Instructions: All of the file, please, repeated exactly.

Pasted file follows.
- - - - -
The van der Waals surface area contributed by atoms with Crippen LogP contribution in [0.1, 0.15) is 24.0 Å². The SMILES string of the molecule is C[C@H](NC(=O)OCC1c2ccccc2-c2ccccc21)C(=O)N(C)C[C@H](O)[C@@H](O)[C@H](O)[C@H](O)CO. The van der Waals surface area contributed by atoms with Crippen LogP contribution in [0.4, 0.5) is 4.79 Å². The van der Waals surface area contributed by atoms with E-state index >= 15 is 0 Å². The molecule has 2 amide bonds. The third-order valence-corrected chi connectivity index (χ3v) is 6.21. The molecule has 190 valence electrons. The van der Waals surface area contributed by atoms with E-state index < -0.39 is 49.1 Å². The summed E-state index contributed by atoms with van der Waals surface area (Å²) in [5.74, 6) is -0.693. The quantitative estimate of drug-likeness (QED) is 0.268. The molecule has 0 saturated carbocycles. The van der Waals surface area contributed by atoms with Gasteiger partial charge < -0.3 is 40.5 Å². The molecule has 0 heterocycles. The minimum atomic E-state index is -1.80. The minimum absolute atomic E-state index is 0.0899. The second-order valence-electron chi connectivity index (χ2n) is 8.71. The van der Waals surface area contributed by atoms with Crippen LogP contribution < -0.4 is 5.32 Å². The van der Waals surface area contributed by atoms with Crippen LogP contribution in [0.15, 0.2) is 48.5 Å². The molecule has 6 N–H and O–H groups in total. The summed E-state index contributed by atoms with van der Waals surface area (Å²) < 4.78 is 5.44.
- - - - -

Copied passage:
The van der Waals surface area contributed by atoms with Crippen LogP contribution in [0.1, 0.15) is 24.0 Å². The SMILES string of the molecule is C[C@H](NC(=O)OCC1c2ccccc2-c2ccccc21)C(=O)N(C)C[C@H](O)[C@@H](O)[C@H](O)[C@H](O)CO. The van der Waals surface area contributed by atoms with Crippen LogP contribution in [0.4, 0.5) is 4.79 Å². The van der Waals surface area contributed by atoms with E-state index >= 15 is 0 Å². The molecule has 2 amide bonds. The third-order valence-corrected chi connectivity index (χ3v) is 6.21. The molecule has 190 valence electrons. The van der Waals surface area contributed by atoms with E-state index < -0.39 is 49.1 Å². The summed E-state index contributed by atoms with van der Waals surface area (Å²) in [5.74, 6) is -0.693. The quantitative estimate of drug-likeness (QED) is 0.268. The molecule has 0 saturated carbocycles. The van der Waals surface area contributed by atoms with Gasteiger partial charge < -0.3 is 40.5 Å². The molecule has 0 heterocycles. The minimum atomic E-state index is -1.80. The minimum absolute atomic E-state index is 0.0899. The second-order valence-electron chi connectivity index (χ2n) is 8.71. The van der Waals surface area contributed by atoms with Crippen LogP contribution < -0.4 is 5.32 Å². The van der Waals surface area contributed by atoms with Crippen LogP contribution in [0.15, 0.2) is 48.5 Å². The molecule has 6 N–H and O–H groups in total. The summed E-state index contributed by atoms with van der Waals surface area (Å²) < 4.78 is 5.44.